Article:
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NCH today called for a radical reform of the care system in Monday's children in care green paper in order to addre...
NCH today called for a radical reform of the care system in Monday's children in care green paper in order to address the stark gap in achievements and lifestyle between children in care and others.

The charity, which works with children in care, is calling on the government to prioritise the prevention of children being taken into care in the first place.

The 60,000 children in care have dramatically different life chances than other children. They are three times more likely to be cautioned or convicted of an offence (1), four times more likely to have a mental health disorder (1) and one in five homeless people are care leavers (2).

NCH chief executive Clare Tickell says: 'The terrible inequality between children in care and others is shameful - and now we have the opportunity to put this right. Every child deserves the care, attention and chances in life that we give our own children and this must be reflected in the government's reforms. Only with radical change will this green paper ensure these vulnerable young people get a fair start.'

NCH is calling for the green paper to include the prevention of children going into care, increased focus on mental health and well-being and improved support for care leavers:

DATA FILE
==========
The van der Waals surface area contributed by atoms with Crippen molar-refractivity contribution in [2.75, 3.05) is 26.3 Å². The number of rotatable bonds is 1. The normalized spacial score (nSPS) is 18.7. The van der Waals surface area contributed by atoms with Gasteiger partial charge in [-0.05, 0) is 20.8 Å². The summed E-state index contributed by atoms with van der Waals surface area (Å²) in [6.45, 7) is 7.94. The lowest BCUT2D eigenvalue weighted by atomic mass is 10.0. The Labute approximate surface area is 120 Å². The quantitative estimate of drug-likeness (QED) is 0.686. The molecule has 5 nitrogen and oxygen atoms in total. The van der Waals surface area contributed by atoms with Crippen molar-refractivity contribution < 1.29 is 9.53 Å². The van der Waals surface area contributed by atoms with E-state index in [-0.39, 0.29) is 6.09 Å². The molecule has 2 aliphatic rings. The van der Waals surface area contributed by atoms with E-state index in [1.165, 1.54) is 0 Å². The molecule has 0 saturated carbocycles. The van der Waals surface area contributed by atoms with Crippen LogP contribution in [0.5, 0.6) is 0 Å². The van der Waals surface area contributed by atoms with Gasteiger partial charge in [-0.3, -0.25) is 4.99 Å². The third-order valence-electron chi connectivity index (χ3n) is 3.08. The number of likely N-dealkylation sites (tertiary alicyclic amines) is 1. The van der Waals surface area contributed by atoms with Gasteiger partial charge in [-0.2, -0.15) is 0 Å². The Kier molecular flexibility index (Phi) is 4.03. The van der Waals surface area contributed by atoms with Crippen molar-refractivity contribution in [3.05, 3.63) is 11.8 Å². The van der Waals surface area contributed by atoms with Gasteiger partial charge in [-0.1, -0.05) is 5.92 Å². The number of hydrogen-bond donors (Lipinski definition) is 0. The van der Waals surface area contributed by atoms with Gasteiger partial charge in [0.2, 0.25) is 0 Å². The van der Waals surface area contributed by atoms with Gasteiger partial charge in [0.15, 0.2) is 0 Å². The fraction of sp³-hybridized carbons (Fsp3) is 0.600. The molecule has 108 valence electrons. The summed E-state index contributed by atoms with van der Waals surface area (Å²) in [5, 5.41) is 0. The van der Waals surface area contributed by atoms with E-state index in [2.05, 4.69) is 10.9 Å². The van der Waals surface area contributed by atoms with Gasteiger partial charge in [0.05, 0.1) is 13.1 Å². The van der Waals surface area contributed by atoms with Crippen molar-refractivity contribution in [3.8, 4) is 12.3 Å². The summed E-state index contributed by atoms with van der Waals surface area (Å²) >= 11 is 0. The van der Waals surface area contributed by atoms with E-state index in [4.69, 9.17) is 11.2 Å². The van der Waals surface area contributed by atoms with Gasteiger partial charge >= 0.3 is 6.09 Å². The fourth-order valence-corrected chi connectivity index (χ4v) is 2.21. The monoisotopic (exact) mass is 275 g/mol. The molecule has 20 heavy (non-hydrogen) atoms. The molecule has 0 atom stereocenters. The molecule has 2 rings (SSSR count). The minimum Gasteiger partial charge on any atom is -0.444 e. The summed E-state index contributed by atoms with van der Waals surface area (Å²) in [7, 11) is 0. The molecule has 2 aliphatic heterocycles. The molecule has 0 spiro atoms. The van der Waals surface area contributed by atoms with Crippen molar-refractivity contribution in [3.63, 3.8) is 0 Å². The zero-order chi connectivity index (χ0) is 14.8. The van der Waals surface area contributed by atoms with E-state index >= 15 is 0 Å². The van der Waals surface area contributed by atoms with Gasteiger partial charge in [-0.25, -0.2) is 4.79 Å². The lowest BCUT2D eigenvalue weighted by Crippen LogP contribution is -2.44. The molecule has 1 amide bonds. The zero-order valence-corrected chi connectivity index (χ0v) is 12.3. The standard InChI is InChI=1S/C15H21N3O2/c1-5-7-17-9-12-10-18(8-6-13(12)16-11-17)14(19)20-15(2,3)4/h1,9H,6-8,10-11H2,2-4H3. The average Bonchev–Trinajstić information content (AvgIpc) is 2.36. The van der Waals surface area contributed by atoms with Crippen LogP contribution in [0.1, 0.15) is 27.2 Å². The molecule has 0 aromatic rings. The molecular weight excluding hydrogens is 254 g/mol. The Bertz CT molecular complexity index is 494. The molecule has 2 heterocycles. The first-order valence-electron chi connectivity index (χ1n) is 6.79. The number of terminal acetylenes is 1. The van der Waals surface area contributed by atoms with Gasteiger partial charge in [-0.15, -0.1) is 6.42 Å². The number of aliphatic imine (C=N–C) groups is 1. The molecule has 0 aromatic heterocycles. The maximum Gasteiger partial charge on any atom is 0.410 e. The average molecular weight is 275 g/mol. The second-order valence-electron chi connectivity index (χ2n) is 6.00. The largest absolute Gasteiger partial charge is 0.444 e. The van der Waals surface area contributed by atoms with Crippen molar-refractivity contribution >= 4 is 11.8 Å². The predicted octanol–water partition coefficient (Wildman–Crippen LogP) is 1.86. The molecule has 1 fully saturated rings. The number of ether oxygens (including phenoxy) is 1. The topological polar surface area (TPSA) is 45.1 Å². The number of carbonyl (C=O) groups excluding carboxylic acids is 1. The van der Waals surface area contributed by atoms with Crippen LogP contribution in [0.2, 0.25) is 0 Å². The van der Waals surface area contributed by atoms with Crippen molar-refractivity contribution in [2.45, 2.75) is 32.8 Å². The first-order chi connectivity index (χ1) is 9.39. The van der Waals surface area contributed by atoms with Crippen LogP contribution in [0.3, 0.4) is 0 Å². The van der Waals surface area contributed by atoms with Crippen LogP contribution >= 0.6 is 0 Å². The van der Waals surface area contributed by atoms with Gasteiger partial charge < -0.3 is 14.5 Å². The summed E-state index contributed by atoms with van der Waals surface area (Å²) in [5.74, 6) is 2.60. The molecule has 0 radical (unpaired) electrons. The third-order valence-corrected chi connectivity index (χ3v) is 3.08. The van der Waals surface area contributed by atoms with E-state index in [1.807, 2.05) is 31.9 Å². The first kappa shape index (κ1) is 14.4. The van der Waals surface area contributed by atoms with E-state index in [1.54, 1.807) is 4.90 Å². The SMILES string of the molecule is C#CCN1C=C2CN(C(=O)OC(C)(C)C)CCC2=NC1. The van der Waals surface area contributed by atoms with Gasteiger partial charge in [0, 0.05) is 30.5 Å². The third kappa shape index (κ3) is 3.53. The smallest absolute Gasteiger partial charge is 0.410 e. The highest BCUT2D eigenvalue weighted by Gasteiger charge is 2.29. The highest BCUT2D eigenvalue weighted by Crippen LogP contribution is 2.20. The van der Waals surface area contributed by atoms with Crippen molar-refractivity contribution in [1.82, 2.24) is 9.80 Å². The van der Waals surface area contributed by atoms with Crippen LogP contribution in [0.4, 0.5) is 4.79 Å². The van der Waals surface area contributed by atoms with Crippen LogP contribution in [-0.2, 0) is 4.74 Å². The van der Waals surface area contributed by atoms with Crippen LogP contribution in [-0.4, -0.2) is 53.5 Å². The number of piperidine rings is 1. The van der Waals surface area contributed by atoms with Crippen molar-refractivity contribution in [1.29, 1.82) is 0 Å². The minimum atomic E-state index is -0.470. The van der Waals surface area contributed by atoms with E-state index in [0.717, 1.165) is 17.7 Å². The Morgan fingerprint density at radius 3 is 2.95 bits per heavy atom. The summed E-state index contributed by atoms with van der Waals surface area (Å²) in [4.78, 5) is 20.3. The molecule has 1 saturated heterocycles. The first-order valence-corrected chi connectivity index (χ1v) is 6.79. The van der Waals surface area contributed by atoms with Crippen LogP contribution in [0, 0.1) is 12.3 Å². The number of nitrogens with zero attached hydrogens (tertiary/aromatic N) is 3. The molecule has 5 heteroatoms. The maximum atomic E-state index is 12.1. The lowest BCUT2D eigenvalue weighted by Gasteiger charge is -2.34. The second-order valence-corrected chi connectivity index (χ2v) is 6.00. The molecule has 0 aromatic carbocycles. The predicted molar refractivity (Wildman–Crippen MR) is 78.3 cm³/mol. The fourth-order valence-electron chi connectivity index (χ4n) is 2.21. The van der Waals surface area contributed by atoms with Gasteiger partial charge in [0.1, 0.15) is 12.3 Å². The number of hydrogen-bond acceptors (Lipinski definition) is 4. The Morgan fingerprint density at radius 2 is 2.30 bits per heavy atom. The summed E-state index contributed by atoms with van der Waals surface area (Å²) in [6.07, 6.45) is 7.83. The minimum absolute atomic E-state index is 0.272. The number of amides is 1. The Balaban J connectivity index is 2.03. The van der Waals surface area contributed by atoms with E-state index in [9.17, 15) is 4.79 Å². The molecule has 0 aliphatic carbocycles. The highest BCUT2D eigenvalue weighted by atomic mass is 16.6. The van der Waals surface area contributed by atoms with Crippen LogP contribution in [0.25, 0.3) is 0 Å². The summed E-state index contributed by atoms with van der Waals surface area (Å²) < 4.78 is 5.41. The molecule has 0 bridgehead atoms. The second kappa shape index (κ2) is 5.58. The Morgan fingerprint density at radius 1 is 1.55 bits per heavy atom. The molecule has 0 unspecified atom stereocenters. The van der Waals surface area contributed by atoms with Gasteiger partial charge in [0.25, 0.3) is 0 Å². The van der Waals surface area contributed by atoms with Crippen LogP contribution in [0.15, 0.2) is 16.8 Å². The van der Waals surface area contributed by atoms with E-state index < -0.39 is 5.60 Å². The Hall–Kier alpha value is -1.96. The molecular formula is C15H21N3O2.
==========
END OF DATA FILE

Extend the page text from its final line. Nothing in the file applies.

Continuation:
Preventing admission to care

The priority must be to prevent children going into care in the first place. Services such as the NCH Phoenix Project in Wimbledon show that working intensively with families to prevent family breakdown can help keep children in their family home.

Mental Health and well - being

Young people in care are four times more likely to have a mental health disorder than other young people (1). Failure to acknowledge and treat these problems may cause difficulties ranging from placement breakdowns to serious mental health problems later in life. As an organisation coordinating support for children in care, such as foster care, NCH wants local authorities to take responsibility for the mental health of children, all professionals to be trained and understand the needs of children in care, and that children in care have continuous access to a variety of health services.

Leaving Care

Where young people from a stable background tend to leave home in their mid twenties, nearly half (43 per cent) of all young people leave care at just 16 or 17 (3) often without education, employment or training.

NCH wants to see the average age for leaving care increased to 21 and an end to the use of Bed and Breakfast for homeless care leavers (4). Local authorities must ensure that all those leaving care have the necessary financial support and life skills that are crucial to a successful adulthood.


1. Working with Children 2006 - 2007

2. 'Handle with care - an investigation into the care system', Centre for Young Policy Studies

3. ONS survey for DoH published in 2003: 'The mental health of young people looked after by local authorities in England'

4. NCH is calling for anend to the use of bed and breakfast as temporary accommodation for care leavers for longer than a limited emergency period

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